Saying goodbye to teaching

END OF AN ERA: Lesley Seymour with four of the year 5 and 6 students she taught. From left are David Gray, Phoenix Battin, Cairo Vertongen and Keanu Makiri. Behind them is the Native Plant Area that was planted by former Te Hapara teacher Ivan Hughes and which Lesley has helped expand and plant with the help of the wider school community.
Lesley stands by the colourful mural depiciting the four names of the school’s class syndicates: Titirangi, Takitimu, Turanganui and Tuamotu.

WHEN asked to name some highlights of her long career Lesley Seymour was stumped.

“It’s all a highlight. I’ve really loved teaching. I’ve really loved being with the kids and watching them grow.”

Lesley has seen a lot of change during her 47 year career. One of the most significant changes was when the Ministry of Education introduced ‘Tomorrow’s Schools’ in 1989 she said. This was an education initiative to make schools more manageable and to set new curriculum with specific criteria.

“There were some major curriculum changes at that time and we did a lot of PD (professional development) around that. We had to be up-skilled. You have to move with the times and in education things have evolved so much and are constantly changing.”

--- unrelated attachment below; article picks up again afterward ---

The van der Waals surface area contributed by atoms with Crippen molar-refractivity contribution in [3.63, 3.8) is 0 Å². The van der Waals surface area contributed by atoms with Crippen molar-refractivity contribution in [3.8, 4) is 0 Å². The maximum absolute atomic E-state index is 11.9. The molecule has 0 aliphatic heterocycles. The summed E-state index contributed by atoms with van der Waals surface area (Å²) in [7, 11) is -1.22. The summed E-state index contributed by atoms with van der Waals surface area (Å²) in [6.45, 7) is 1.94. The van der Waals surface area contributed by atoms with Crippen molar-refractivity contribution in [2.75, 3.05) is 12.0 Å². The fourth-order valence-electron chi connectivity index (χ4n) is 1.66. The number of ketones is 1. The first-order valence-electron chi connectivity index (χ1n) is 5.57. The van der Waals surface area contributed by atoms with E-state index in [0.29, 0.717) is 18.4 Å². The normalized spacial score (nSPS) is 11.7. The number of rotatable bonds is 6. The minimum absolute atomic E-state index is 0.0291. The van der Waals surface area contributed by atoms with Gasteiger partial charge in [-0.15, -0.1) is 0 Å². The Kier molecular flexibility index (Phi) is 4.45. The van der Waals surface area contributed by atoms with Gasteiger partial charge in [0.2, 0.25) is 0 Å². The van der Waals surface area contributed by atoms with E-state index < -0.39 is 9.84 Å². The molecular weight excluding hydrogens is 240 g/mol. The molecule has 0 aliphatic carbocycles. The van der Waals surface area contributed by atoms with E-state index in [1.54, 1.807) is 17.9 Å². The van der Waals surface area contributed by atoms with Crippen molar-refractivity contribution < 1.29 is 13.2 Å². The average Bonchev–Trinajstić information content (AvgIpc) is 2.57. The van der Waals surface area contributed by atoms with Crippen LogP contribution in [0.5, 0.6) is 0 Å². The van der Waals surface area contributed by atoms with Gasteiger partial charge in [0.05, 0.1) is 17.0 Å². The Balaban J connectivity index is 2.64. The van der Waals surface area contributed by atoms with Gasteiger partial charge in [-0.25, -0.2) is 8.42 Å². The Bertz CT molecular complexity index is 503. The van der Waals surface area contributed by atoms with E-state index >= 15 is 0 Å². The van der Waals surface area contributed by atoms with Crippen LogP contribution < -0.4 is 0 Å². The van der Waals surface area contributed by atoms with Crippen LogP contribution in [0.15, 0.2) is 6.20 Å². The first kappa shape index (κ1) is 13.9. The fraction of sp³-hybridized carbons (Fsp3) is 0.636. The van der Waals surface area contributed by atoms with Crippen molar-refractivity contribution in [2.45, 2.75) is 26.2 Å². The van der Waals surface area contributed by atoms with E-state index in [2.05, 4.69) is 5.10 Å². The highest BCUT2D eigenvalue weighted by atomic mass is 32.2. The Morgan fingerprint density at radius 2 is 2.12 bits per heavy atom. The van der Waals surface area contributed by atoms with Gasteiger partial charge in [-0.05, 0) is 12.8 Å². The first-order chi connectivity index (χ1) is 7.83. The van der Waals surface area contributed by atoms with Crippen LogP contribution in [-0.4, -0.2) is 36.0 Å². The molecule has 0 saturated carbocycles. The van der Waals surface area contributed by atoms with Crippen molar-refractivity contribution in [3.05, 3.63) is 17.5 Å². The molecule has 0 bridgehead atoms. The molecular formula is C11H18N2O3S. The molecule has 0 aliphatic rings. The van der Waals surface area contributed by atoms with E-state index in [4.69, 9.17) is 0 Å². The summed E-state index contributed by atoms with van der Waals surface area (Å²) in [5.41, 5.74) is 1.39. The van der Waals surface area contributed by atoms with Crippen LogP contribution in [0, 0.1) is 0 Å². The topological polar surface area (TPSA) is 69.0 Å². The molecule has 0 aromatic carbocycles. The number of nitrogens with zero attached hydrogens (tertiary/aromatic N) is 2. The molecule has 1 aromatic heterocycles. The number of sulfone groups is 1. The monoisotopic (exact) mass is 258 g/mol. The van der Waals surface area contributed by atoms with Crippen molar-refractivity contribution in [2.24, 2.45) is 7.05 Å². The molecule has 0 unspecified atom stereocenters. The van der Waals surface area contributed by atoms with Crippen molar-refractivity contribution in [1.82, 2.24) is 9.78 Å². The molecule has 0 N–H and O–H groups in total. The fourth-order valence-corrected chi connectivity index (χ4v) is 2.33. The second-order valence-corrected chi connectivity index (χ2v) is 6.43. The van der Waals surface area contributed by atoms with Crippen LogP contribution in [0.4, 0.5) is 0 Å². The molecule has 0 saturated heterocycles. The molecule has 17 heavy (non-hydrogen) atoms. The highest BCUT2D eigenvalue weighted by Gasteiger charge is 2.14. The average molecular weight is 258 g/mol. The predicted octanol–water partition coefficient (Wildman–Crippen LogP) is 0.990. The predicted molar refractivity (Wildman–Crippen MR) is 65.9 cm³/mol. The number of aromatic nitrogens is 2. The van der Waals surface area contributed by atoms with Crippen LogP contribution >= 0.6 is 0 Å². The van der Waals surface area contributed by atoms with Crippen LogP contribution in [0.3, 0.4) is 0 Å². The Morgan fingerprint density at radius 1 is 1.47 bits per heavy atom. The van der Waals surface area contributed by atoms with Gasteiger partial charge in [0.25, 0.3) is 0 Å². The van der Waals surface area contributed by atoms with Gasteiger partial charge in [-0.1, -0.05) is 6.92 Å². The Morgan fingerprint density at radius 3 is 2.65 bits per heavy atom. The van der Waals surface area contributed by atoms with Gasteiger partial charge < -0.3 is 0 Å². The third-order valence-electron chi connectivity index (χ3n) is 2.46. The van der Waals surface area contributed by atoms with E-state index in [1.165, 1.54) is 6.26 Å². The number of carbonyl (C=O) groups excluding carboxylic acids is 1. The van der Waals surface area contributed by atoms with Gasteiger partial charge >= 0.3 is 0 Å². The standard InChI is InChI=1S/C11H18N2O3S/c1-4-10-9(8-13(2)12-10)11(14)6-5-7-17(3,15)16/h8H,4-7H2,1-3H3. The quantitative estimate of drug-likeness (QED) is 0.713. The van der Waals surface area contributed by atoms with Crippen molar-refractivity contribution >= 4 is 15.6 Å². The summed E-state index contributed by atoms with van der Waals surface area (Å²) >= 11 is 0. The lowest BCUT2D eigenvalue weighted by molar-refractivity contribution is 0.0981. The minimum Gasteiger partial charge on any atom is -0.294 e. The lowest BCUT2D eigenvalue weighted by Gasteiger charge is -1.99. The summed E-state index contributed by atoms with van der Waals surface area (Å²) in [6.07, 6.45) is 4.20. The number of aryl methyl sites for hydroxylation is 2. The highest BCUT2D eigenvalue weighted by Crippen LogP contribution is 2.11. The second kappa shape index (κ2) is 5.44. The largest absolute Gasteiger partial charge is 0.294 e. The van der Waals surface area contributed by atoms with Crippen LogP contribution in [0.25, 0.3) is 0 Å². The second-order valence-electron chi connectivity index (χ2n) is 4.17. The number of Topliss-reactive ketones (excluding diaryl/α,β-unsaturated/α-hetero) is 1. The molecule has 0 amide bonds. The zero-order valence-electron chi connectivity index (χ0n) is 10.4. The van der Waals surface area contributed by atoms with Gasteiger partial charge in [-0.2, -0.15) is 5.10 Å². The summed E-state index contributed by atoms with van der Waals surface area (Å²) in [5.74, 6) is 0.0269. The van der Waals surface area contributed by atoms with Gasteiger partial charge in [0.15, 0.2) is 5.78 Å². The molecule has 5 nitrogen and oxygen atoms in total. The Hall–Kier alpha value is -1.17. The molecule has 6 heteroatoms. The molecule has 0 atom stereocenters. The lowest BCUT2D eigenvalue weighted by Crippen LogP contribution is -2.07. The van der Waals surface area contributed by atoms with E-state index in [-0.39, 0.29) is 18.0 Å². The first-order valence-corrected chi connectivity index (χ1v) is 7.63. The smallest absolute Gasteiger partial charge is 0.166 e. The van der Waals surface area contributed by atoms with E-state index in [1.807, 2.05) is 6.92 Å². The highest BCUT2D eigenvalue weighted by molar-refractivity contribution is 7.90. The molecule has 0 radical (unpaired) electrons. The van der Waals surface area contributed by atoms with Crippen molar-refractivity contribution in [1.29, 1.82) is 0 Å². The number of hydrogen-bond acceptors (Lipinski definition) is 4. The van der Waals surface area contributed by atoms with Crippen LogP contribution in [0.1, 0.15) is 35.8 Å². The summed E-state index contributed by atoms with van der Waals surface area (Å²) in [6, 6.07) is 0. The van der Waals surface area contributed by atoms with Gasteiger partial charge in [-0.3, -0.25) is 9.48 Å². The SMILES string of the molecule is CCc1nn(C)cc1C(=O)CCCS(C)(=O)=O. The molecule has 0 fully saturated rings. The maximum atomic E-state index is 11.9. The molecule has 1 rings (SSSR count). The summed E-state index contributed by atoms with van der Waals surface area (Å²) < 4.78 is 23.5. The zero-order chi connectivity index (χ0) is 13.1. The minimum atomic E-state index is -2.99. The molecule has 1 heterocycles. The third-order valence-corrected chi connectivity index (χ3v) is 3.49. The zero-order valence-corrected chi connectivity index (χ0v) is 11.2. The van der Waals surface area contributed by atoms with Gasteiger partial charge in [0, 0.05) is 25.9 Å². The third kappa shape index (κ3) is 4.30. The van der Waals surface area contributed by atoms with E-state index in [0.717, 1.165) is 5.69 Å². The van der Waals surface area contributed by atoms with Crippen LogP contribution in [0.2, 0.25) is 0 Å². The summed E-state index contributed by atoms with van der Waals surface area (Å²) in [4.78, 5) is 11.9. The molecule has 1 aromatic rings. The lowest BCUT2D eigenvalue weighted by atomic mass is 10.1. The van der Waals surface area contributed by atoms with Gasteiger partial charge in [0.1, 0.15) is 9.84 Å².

She said keeping up with technology has been one of the biggest challenges she faced.

“We used to hand write everything and now we do everything on computers.”

In the classroom it’s gone from chalk boards to white boards to interactive white boards she said. Now the students have one-to-one devices which means they all have a device they can access.

“We still get teaching resources from the Ministry like books and reading journals however more and more funding is required these days for resourcing schools.”

She said she’s been lucky at Te Hapara School to have always had principals that kept abreast of the changes happening in education and made sure that the teachers are up-skilled.

“We’ve had a number of outstanding principals who do professional reading and keep in contact with other principals in and out of the district to ensure our region keeps moving forward.”

Lesley was born and raised in Wellington. She went to Brooklyn Primary School then Wellington Girls College and trained at Wellington Teachers Training College.

“I used to go to school on the tram for a penny.”

“My mum was the staffing officer for the Education Board for the Wellington region which stretched from Waipukurau down to Marlborough. She used to ensure that each school in the region was fully staffed no matter whether it was sole charge country school or a large city school. This must have been a logistical nightmare on occasions.”

Trainees

She remembers representatives of Wellington Training College coming to her college to recruit trainee teachers. She was asked to apply and got accepted which led to two full-time years of training.